What! What do you mean, Paul?
      Surely you can equip yourself with a cell phone or a tablet on which we can continue connecting during your move?

  4. From Neweverymoment, Deb:
    Someone has said that if the buggy whip manufacturers had been able to reframe to realize that they were actually in the transportation business, they might still be around! Process thought features a dipolar God: primordial and consequent. Primordial God is the loving, dependable God whose character never changes; consequent God lovingly preserves each occasion of experience upon its completion and consequently changes as we change and grows as we grow. This is one way of meeting your desire to change and to remain the same. Your explanations frequently reframe things for us, broadening our horizons. Thanks again!

    1. Rabbi Daniel Lapin

      You’re welcome, Deb,
      Happy to help. I have frequently written that very line about reframing your activity to see the larger arena in which you play.

  5. Hi Sir
    You said in paragraph nine that ‘Canaan possessed especially close connection with God’s. Does this mean that the Canaanites know the true God even before Abraham arrived there?

    1. Rabbi Daniel Lapin

      Dear Ben–
      I meant to say that God’s connection to the land of Canaan was known rather than the idolatrous residents of Canaan.

  6. PERFECT. I remember as a child the only thing I wanted was to have a family like the one I was living in. Although far from perfect it was awesome. My oldest sister was married when I was only seven years old, but her wedding was so much fun that it became the standard for my wedding to beat… It did by the way. A son that is given a good example to live by will always look back to see how he may improve.

  7. I chuckled nervously while reading through this TT as our 21 year old son has occasionally expressed that he cringes when he thinks about his “new age” grandparents’ rejection of the ancient wisdom from the Bible. We have a few years old, Stone Edition, Tanach at home (we do not know the Hebrew, but we know a great Rabbi!) We’ve been reading this great book, with the English translated next to the Hebrew, everyday.

    It’s good to keep our perspective from past events to our potential future events. Thank you, RDL, for your wise thoughts.

      1. Dear RDL, Would you recommend another brand or edition? Our family likes the one we have, but if there is a better one that you could recommend for us then we would appreciate the knowledge. We are footnote readers, and enjoy all sorts of interesting commentary and details. Sincerely, LJ

        1. Rabbi Daniel Lapin

          Dear LJ–
          Generally I make it a practice not to recommend any translations because of the fatal weakness inherent in any translation out of Hebrew. I like the Koren Jerusalem Bible not because it’s translation is any better than your Stone edition but because I like the accurate graphical layout.

    1. LJ, maybe you can encourage your son to think about what good qualities of his grandparents he would hope to emulate. Focusing on that rather than where he wants to be different from them can lead him to realize the blessings they do bring to his life.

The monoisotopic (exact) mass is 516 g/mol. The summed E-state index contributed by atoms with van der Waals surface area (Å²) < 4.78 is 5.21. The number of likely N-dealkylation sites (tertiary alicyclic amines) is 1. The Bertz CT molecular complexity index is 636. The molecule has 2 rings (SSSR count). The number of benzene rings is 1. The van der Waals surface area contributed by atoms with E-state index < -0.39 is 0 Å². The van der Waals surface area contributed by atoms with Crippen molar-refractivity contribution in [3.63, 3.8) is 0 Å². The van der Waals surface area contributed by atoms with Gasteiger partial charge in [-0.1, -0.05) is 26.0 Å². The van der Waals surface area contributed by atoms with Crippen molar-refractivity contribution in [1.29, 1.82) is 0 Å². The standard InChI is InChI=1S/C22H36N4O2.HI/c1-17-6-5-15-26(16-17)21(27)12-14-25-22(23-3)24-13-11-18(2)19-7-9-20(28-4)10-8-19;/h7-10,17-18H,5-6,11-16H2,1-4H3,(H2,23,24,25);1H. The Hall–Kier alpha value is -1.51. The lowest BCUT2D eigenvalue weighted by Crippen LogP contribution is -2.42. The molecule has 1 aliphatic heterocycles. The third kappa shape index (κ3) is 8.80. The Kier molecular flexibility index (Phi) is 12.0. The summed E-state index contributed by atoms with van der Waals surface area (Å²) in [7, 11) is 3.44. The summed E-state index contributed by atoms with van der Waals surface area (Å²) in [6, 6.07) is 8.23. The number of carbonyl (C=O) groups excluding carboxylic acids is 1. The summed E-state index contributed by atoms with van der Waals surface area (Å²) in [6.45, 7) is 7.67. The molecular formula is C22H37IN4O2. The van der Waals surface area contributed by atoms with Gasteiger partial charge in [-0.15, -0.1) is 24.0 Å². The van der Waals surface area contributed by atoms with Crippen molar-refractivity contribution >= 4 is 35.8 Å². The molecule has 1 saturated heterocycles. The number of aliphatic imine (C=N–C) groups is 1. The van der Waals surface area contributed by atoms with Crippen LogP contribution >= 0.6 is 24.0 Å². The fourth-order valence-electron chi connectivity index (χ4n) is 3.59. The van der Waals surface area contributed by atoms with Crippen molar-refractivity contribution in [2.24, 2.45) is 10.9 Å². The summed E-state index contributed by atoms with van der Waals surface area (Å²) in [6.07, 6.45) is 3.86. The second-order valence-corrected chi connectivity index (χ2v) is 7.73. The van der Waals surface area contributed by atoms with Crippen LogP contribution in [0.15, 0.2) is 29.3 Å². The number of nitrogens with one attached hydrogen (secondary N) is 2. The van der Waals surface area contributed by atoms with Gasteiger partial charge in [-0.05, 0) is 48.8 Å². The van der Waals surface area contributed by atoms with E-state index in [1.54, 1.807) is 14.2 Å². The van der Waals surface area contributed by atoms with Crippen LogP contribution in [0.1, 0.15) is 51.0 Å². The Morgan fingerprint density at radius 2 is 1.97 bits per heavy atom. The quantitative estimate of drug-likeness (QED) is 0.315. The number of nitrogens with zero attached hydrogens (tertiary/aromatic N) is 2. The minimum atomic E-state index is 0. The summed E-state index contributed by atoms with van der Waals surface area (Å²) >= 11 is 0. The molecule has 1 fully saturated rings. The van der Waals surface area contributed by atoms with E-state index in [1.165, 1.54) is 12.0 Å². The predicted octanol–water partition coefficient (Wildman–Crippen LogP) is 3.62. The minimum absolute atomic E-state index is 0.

1. Thank you, Susan; most certainly we have encouraged our children to be civil, courteous and loving to both sets of their grandparents. By choice, on both sides, our elders have chosen not to engage with our family. Our son knows them through us; our family often reaches out to them and they choose not to recripocate (it’s likely because they don’t know us well.) Suffice it to say that our extended family’s troubles deal directly with our departure from The Episcopal Church in the year 2000 when our son was two! Still, we continue to hold out hope that one day, our families, will be able to have a relationship that is, at least, cordial. We do appreciate our dear RDL and his beautiful bride, Susan.

        1. Rabbi Daniel Lapin

          That sounds like a sad tale, LJ,
          I hope that reconciliation does come soon. The clock is ticking faster for some than for others

          1. I spent two days without access to my computer and I do it one day a week by choice; but this week we had some glitches. I’m glad that I do not get too frantic without it, and it makes me feel so “old school.”

            Thank you RDL, both for indulging our Tanach question and for your thoughts on our family’s split. We knew that you would have a solid answer with respect to the translation conundrums from Hebrew, and we appreciate hearing your thoughts about it.

            Ideally, we look to reconciliation and we have made some suggestions without reciprocity. There is always hope for it. The Episcopal church split over issues of same-sex marriage and the ordination of women to the priesthood. Our family wrote letters to the priest, and then we left and our extended family stayed. We were once said to be homophobic, judgemental, and bigoted; these assessments were unwarrented as we never behaved in uncivil ways toward others. Regardless, it troubled us deeply for many years but we have been optimistic about the future. But life can be snatched quite quickly from anyone and, while it is true that people get closer to death as they age, it’s also true that at anytime we are all subject to it. For example, my brother’s wife of 10 years was killed by a drunk driver on her way home from work just recently. It was a tragic and preventable loss of life.